READ MORE: Why Should Senior Citizens Perform Balance Exercises: Key Benefits For Healthy Aging | Simply Aging Healthy

Floor and Standing Core Exercises for Seniors

Okay, ready to take it up a level?

I will show you some of my favorite – and not so favorite, but effective – floor and standing core exercises.

However, if getting on the floor is an issue for you – I will share alternatives with a stability ball or explain how to do them while standing.

So, let’s get started!

Side Planks

Side planks have to be my all-time favorite core exercise. They work your entire core. It seems easy, but trust me, it can be very challenging!

  • Your starting position would be on your left side.
  • Place either your hand or your elbow on the mat.
  • Your legs should be extended so you are in a straight line from your head to your heels.
  • If this is too difficult, you can go down to your knees.  
  • Now lift up your hip and hold for 15-30 seconds.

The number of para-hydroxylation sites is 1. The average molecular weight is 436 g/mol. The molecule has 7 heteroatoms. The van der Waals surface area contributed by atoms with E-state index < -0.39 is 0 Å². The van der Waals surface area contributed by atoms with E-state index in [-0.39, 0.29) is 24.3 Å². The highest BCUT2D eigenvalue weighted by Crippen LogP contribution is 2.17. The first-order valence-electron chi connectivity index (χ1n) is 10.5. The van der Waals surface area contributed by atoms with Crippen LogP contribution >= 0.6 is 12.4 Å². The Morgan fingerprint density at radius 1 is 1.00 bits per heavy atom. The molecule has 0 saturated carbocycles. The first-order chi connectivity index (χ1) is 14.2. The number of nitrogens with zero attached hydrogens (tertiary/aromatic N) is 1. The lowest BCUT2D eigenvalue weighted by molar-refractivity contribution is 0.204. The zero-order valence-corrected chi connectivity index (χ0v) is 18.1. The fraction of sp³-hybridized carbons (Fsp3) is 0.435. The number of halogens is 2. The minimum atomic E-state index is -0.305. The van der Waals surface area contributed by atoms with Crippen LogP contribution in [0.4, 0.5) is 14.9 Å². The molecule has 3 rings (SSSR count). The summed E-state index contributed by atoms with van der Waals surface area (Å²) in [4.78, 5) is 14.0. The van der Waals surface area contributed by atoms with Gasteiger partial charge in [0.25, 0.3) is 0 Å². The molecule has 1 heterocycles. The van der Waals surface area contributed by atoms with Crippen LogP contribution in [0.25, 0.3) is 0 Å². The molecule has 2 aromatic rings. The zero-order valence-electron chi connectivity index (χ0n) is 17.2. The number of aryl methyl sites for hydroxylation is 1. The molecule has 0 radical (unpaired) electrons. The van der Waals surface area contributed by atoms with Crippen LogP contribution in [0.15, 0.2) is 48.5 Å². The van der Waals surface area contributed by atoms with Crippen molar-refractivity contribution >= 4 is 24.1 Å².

• Switch to your right side and repeat.

Leg Lifts

Leg lifts are great for your lower transverse abdominis, (deepest muscles of the stomach). 

  • Start by lying on your back with your hands straight by your sides or tucked under your butt.
  • Keeping your head on the floor, lift both legs upwards to 90-degree angle. 
  • If this is too difficult, try lifting one leg at a time.
  • Slowly lower your legs as far as you can without lifting your lower back off the ground.  Keep your core tight.  
  • Repeat by lifting your legs back to 90 degrees.  

Repeat 10-15 times.

Seated Russian Twists

Seated or standing torso twists are a great exercise to work your oblique muscles.

  • Start in a seated position on the floor or a chair.